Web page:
Make a Nice, Smooth Bevel in Illustrator (a how-to)

While working on a project for one of my clients, I encountered the need to make a beveled object, but I didn't want to create several 300+ dpi objects in Photoshop. So, I took some time and figured out a way to do it in Illustrator. Some of my co-workers thought I was crazy, but it worked and now I have 1.5mb files rather than 40mb. It seemed worth it.

This is my first foray into posting a tutorial. I'm sure it's not perfect, but it's where I landed and I was pleased with the outcome. If you have other tips or ideas, please post them in the comments below for all design nerds to enjoy. Oh yeah, clicking on the thumbnails will allow you to see bigger images.

1. Create a shape
Any ol' shape will do. For this exercise, I chose a rounded edge rectangle. Fill the shape with a solid color and remove the border.

2. Offset path
This will give you the same shape at a different size -- it helps maintain the aspect ratio of everything (including curves). You can see the settings in the screenshot. Instead of going outside the shape, I went inside.

3. Add a center stroke to new shape and increase stroke weight
Adding the stroke to the center will help in a later step (that would be step 5, if you just HAVE to know), so table that for now. But the important thing here is to match the weight of the stroke to the edge of the original shape. If you don't, then your bevel will start further in from the edge.

4. Outline the stroke
Once you have the stroke weight at the correct size, it's time to outline the stroke -- this makes the stroke into a solid object.

5. Time to divide the shapes
When you outline a shape, it groups the original shape and the new outline shape together. Make sure this new group is selected and then go to your Pathfinder palette and hit the divide button. Ungroup the shapes and you should now have three shapes: 1) the original inner shape that you outlined the stroke on, 2) the outer outlined stroke, and, 3) the inner outlined stroke. By setting the stroke to the center of the object, we were able to come away with three shapes here (I played around with this and I can't explain why this is, but this is how we want it anyway).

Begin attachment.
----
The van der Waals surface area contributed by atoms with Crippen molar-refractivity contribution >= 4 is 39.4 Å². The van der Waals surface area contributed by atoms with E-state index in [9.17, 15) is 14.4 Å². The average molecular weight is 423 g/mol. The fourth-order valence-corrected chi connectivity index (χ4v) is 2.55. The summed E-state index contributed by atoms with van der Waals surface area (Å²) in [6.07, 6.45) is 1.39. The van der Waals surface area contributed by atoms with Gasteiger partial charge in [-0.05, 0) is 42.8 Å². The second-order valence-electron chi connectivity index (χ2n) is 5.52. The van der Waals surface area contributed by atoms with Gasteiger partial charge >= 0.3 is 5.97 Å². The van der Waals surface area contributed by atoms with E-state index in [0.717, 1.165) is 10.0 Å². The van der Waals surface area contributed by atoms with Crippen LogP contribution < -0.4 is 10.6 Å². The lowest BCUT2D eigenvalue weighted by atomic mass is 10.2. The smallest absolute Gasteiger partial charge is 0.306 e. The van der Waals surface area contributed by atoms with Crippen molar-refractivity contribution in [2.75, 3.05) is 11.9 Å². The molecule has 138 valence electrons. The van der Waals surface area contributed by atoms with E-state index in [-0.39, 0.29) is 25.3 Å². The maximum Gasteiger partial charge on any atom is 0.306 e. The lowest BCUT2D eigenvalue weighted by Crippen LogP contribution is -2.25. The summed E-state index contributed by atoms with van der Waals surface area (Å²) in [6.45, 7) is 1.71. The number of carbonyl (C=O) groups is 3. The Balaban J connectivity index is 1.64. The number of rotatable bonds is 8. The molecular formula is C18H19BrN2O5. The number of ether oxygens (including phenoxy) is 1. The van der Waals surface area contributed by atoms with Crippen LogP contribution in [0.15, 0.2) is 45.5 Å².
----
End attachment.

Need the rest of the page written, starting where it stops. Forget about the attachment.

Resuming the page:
6. Delete the two inner shapes
Yeah, do what the title says -- delete the two inner-most shapes. This will leave you with the outer stroke object, aka, the beginning of your bevel.

7. Gradient work, part one
Set a normal black/white gradient to the stroke object and set the gradient degree to -65. This will put the black half in the bottom-right of the stroke object.

8. Gradient work, part two
This one isn't THAT complicated, it just has a few steps. 1) Add another color square in the gradient -- from left to right, it should be a white square, gray square and a black square. 2) Click the white square and make sure the % is set to 0 (it should be as the default). 3) Click the gray square and change the % to 45. 4) Click the black square and change the % to 52. 5) Click the left diamond and change the % to 87. 6) Click the right diamond and make sure the % is at 50 (it should be as the default). Shoosh.

9. Gradient work, part three
Now we're going to replace the gray and black swatches. Make sure the stroke object is still selected. 1) From the Swatch palette, grab the color of the original shape and drag it on top of the gray square in the Gradient palette. Let go of the swatch -- the gray should change to the color of the original shape below your stroke object. 2) Repeat step one and replace the black swatch.